'Terrible and tragic': Century-old Catholic church in Morinville, Alta., destroyed by fire
Town will look to rebuild on the site, community's mayor says
A Catholic church destroyed in a suspicious fire early Wednesday was the "heart and soul" of the town north of Edmonton, where it had stood for more than a century, according to the community's mayor.
"What's happened is a terrible and tragic event for our community," Morinville Mayor Barry Turner told a morning news conference, hours after the St. Jean Baptiste Catholic Church went up in flames.
"It was really the heart and soul of a lot of what went on in our community and, as I've said before, we cannot replace what was lost today."
Bystanders watched as the steeple, engulfed in flames, toppled from the skyline of the town of 10,600 people, 40 kilometres north of Edmonton.
The charred remains of the wooden structure will be levelled.
Morinville residents are reeling from the shock and grief of the loss, Turner said.
The town will look to rebuild on the site, he said.
"I'm confident that our community will respond in a way that we can all be proud of."
The cause of the fire remains under investigation. RCMP are looking into the possibility of arson.
Alberta Premier Jason Kenney visited the scene and condemned the destruction of churches as "hate-motivated arson attacks."
At least six other Catholic churches on First Nation lands across Canada have burned down in the past week. RCMP say they are treating the other fires as suspicious.
Kenney said the province will work with police and other law-enforcement agencies to increase patrols at churches that could become potential targets.
"This historic church was in the heart of Morinville and a key part of the spiritual life of Alberta's francophone community," Kenney said in a statement.
"These attacks targeting Christian churches are attempts to destroy the spiritual sites that are important to people of faith across Alberta, including many Indigenous people."
Fire crews arrived on scene at 3:20 a.m. local time to find the building fully engulfed and already threatening to collapse.
Surrounding buildings were evacuated. About 50 residents living in the former convent building were forced to leave their homes. That building was damaged by water and smoke. The flames were brought under control by 7 a.m.
The national chief of the Assembly of First Nations says he understands the rage, frustration and pain brought on by the
discovery of unmarked graves at former residential schools, but funnelling that anguish into burning down churches will not bring justice.
"To burn things down is not our way," Perry Bellegarde said Wednesday. "Our way is to build relationships and come together."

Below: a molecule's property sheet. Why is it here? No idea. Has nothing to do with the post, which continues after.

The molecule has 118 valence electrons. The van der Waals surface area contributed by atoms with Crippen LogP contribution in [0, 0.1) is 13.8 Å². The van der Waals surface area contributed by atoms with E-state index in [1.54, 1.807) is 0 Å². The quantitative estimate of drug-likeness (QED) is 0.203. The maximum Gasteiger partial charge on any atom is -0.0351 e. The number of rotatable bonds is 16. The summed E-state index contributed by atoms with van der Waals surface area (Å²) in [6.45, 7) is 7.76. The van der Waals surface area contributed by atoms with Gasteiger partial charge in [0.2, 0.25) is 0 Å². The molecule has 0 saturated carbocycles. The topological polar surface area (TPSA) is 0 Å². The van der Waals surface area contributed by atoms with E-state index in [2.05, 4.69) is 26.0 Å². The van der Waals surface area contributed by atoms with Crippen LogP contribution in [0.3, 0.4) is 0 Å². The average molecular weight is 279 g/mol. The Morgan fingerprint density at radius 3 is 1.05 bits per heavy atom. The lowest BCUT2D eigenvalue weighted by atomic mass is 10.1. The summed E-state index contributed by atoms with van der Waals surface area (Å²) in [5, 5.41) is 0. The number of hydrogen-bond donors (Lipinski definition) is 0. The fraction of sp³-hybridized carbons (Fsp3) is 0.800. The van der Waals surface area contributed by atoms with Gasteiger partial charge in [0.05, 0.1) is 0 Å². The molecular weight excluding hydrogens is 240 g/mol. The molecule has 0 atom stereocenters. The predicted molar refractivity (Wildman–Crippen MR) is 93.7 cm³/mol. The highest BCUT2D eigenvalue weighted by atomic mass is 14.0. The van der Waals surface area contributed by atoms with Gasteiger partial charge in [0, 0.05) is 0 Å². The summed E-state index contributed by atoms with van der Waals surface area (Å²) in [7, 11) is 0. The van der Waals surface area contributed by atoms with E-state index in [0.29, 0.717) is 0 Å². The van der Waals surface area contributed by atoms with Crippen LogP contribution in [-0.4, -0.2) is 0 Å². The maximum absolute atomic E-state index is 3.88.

'An empty feeling in our hearts'
Phil Schayes, who is Métis, said the church was at the forefront of his upbringing in Morinville.
"We used to be able to see the church steeple and we don't see that anymore and that kind of leaves an empty feeling in our hearts but that said, I think it's a time for reflection," Schayes said.
If the fire was motivated by hate toward the Catholic Church over wrongs committed in residential schools, the loss of the building should be seen as a symbol of the need for reconciliation, he said.
Many of his Indigenous brothers are hurting, he said.
"I feel bad that we're at this point but it has to come out," Schayes said. "If we've wronged them, which I think that we did, then shame on us.
"Imagine if someone felt so bad inside, so much hate, that they had to burn down a church where so many people found a lot of peace. We can put up another church but a person that is hurting like that, we have to find a way."
Paul Terrio, bishop of the Diocese of St. Paul, issued a statement urging people to resist speculating on the cause of the fire, and asking that they pray for parishioners.
Parishioner Eileen Vollmer lives a block away and often admired the church from the window of her living room.
She said she cried as she and her husband watched the wreckage burn. Vollmer said many of her family memories are connected to the church.
"My mom was baptized here, had her first communion and confirmation here, got married here and had her funeral here," Vollmer said. "Our children were baptized there and we always went to church here."
Vollmer has lived in Morinville since 1960 and attended the church since she was a young girl. She often helped the congregation welcome its newest members, she said.
"I made all the little baptism capes that were given to each baby that was being baptized and I just finishing making 12 little first communion veils for the little girls."
The church is a landmark in the town and was a frequent gathering place for residents, said Vollmer, one she admired for the history it shared both with the town and her own family.
"It's just very sad."
About 50 firefighters were called to the scene, Morinville said in its statement.
Iain Bushell, the town's general manager of community and infrastructure services, said flames spread quickly through the old wooden structure. The building was already threatening to cave in by the time crews arrived.
"There was already fire in the basement as they attempted to enter the building … it was already charged with smoke. And they could already hear the sounds of collapse on the inside so then they evacuated."
The structure, completed in 1907, is a "complete loss," Bushell said.
"The St. Jean Baptiste Church is an iconic church," he said.
"It's part of the landscape."
Support is available for anyone affected by their experience at residential schools and those who are triggered by these reports.
A national Indian Residential School Crisis Line has been set up to provide support for residential school survivors and others affected. People can access emotional and crisis referral services by calling the 24-hour national crisis line: 1-866-925-4419.